Rock ‘n Ribs sounds like they are paying attention.
In Ozarks First, Mike Brother of the Springfield-Greene County Health Department was cited as saying, "We’re asking them to police themselves to work with the people doing the sampling to keep proper hygiene wash their hands and wear gloves."
"These kind of events these sampling events we can’t bring an inspector out to inspect all 50 or 60 or 100 of the booths out here giving samples," said Brothers.
Jim McLeod of Southwest Rotary says they’ve been in the competition for 12 years and always make sure they’re handing out safe food.
"Every time we get into the food we’ll wear gloves when we touch it we got the restaurant inspector out here just like anywhere else and we’re doing the same thing as restaurants," said McLeod.
Long live rock and roll. And ribs.
Would you buy a steak from Pat Boone? Maybe this is a reason for tougher U.S. food safety oversight.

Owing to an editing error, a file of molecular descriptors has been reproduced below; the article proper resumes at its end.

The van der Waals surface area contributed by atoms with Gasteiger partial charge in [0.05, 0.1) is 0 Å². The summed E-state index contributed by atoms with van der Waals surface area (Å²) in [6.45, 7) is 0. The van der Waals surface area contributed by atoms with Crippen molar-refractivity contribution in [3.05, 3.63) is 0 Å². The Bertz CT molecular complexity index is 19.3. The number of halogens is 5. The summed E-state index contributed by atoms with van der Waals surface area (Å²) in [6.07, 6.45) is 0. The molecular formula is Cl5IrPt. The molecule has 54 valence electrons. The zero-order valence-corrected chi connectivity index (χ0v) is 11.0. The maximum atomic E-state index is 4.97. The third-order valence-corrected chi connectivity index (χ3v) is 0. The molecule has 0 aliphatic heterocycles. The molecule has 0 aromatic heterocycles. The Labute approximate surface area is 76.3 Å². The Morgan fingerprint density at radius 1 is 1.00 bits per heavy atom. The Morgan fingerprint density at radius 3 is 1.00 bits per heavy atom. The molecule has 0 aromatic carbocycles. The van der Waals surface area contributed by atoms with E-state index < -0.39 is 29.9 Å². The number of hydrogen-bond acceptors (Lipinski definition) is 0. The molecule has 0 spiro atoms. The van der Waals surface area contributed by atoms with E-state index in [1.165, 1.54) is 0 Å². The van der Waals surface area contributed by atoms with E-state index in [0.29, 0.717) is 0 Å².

Singer and actor Pat Boone – the man who made rock and roll safe for white people – has launched a line of mail-order meats called Pat Boone All-American Meats.
The line includes filet mignon, ribeye, top sirloin, New York strip, T-bone and porterhouse steaks, all made with U.S.-raised beef. The meats ship frozen.
The brand officially launches today at www.patboonemeats.com.
Boone was inspired by Paul Newman.
“I’ve been so impressed by what Paul was able to accomplish with his incredibly successful line of salad dressings, that this seemed the perfect way for me to build a legacy that will carry on in the spirit of giving for generations. What better way to enjoy time with family and friends than over a tender, juicy steak and know that your hard-earned money is going to support American ranchers and help feed the hungry all at the same time?”